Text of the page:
Facebook's former virtual reality head is leading a new Silicon Valley startup that has won a contract to support the Pentagon's controversial'Project Maven' program, according to The Intercept. The startup, called Anduril Industries, is led by Palmer Luckey, the 26-year-old founder of Facebook's virtual reality unit Oculus. Project Maven, which seeks to incorporate AI technology on the battlefield, first attracted the attention of Google, but the firm later backed out of its contract after worldwide upheaval from its employees. Palmer Luckey (pictured), Facebook's former virtual reality head, is leading a new Silicon Valley startup that has won a contract to support the Pentagon's Project Maven program Palmer Luckey hit headlines last March after being jettisoned from Oculus, the VR company he helped found and sold to Facebook. In September 2016, it emerged that he secretly funded a pro-Donald Trump group that mocked Hillary Clinton online, during the US presidential race.
Google may have backed out of the US military's Project Maven, but that doesn't mean other tech companies are unwilling to participate. The Intercept has learned that Oculus Rift co-founder Palmer Luckey's defense company, Anduril, won a contract to support the drone AI initiative in 2018. The firm will also support the Joint Artificial Intelligence Center, according to newly obtained documents. While there aren't specifics around what that contract would entail, Project Maven relies on machine learning to detect people in drone videos and provide more effective intelligence data. Anduril is most commonly known for its existing system, Lattice.
When you hear talk of a border wall, you typically picture an actual, physical construction. The Oculus co-founder and his startup Anduril Industries have been working on a virtual wall -- one complete with cameras, sensors and VR -- with the aim of scoring a US defense contract and providing border security at a fraction of the cost of a physical wall. Luckey discussed plans for this technology last year, but now it's being tested, both officially and unofficially, and it's catching the eye of US officials. Wired reports that Anduril has constructed a prototype of its Lattice system on a ranch in Texas and is also conducting a government-funded test of its technology outside of San Diego. "They said they could provide broader border security for a lower cost," Melissa Ho, managing director of Silicon Valley's Department of Homeland Security office, told Wired.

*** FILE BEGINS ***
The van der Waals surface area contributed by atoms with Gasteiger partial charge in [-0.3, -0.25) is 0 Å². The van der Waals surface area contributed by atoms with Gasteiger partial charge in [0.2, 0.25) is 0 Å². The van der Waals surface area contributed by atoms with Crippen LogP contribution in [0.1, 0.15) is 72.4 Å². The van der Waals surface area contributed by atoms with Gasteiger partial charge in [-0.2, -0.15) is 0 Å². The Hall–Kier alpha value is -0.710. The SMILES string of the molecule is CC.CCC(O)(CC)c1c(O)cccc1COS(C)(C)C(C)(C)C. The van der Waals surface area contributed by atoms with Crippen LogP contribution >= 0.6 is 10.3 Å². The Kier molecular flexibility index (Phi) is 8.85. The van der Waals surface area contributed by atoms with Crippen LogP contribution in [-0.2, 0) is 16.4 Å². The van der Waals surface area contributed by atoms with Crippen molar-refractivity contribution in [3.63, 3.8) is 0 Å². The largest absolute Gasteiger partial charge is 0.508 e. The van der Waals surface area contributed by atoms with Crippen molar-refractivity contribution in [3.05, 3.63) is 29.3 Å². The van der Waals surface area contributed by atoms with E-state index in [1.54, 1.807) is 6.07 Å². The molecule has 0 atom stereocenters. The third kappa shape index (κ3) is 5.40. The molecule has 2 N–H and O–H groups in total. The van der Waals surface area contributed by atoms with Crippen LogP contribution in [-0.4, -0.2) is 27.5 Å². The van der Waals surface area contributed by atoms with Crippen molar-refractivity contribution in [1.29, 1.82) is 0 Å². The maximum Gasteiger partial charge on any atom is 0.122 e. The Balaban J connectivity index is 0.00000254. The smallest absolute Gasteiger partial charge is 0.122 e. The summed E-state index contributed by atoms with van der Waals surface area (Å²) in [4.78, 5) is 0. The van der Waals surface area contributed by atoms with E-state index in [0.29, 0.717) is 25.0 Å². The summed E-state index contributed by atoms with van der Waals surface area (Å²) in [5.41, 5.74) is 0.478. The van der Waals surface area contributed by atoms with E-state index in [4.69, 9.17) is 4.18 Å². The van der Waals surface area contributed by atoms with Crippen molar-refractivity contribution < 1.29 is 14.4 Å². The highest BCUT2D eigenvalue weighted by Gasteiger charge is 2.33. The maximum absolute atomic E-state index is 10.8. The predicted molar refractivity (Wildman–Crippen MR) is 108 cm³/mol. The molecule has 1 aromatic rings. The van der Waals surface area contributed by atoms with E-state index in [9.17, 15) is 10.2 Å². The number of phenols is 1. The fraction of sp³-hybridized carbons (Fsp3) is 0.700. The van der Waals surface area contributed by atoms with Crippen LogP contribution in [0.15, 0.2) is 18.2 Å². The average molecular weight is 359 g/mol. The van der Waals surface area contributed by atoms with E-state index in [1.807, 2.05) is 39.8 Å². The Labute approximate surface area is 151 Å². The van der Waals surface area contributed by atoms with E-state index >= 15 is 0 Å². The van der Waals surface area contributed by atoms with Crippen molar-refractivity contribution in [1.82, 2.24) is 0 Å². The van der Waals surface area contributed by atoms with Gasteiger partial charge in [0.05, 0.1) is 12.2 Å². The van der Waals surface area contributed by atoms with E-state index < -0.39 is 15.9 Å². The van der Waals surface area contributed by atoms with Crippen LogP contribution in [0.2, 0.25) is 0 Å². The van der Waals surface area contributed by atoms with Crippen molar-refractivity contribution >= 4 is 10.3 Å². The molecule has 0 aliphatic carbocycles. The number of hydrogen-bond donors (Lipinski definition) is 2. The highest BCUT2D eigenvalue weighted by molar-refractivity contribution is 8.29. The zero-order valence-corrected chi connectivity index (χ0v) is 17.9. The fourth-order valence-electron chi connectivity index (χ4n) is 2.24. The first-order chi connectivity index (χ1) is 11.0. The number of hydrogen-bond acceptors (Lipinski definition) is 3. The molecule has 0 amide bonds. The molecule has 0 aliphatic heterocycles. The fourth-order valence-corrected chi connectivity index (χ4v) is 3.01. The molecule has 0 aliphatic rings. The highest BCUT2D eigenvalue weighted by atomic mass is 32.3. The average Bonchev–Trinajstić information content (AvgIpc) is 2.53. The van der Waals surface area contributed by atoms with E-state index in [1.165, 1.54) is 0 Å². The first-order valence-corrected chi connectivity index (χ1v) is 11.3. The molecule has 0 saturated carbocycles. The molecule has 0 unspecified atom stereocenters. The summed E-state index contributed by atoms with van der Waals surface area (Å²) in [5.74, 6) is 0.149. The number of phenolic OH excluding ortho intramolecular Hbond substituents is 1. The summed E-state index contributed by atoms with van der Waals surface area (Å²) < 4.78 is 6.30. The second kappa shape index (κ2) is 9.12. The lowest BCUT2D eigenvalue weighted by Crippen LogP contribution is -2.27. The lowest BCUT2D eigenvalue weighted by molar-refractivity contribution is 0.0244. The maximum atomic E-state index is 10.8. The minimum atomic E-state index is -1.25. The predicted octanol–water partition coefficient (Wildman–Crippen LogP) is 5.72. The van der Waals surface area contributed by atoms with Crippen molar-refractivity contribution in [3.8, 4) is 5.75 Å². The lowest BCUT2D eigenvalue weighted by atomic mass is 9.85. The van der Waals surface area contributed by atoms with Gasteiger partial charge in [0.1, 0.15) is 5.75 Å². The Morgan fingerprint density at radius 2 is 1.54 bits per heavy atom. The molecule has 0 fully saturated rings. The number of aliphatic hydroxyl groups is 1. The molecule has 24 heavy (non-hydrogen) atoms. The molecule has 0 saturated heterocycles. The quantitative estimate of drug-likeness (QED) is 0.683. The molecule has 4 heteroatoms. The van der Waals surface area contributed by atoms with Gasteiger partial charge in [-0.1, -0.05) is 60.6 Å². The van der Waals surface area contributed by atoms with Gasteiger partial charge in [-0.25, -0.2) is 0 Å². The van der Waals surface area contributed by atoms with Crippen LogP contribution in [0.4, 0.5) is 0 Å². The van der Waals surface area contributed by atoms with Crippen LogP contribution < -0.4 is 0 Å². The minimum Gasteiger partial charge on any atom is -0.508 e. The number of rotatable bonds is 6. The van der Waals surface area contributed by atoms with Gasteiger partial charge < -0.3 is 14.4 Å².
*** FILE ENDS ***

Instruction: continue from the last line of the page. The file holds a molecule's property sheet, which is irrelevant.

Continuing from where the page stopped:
The whistle of a stiff and constant wind cuts through a silence that gives no hint of the hostilities, both physical and political, that animate these borderlands. Palmer Luckey--yes, that Palmer Luckey, the 25-year-old entrepreneur who founded the virtual reality company Oculus, sold it to Facebook, and then left Facebook in a haze of political controversy--hands me a Samsung Gear VR headset. Slipping it over my eyes, I am instantly immersed in a digital world that simulates the exact view I had just been enjoying in real life. In the virtual valley below is a glowing green square with text that reads PERSON 98%. Luckey directs me to tilt my head downward, toward the box, and suddenly an image pops up over the VR rendering.
A former Facebook executive is spearheading a new Silicon Valley startup that hopes to build a digital wall at the US-Mexico border. Palmer Luckey, the 25-year-old who led Facebook's virtual reality unit Oculus, has now launched a firm focused on merging defense and consumer tech. Called Anduril Industries, the company is now working with Customs and Border Protection in California to test out its virtual wall, which has already found some success, according to Wired. Anduril has also set up several towers, equipped with antennas and other sensors, at a ranch in Texas to test out out the technology. There, the firm has constructed three, portable 32ft towers with radar, antenna and laser-enhanced cameras, as part of a system its calling Lattice, Wired noted.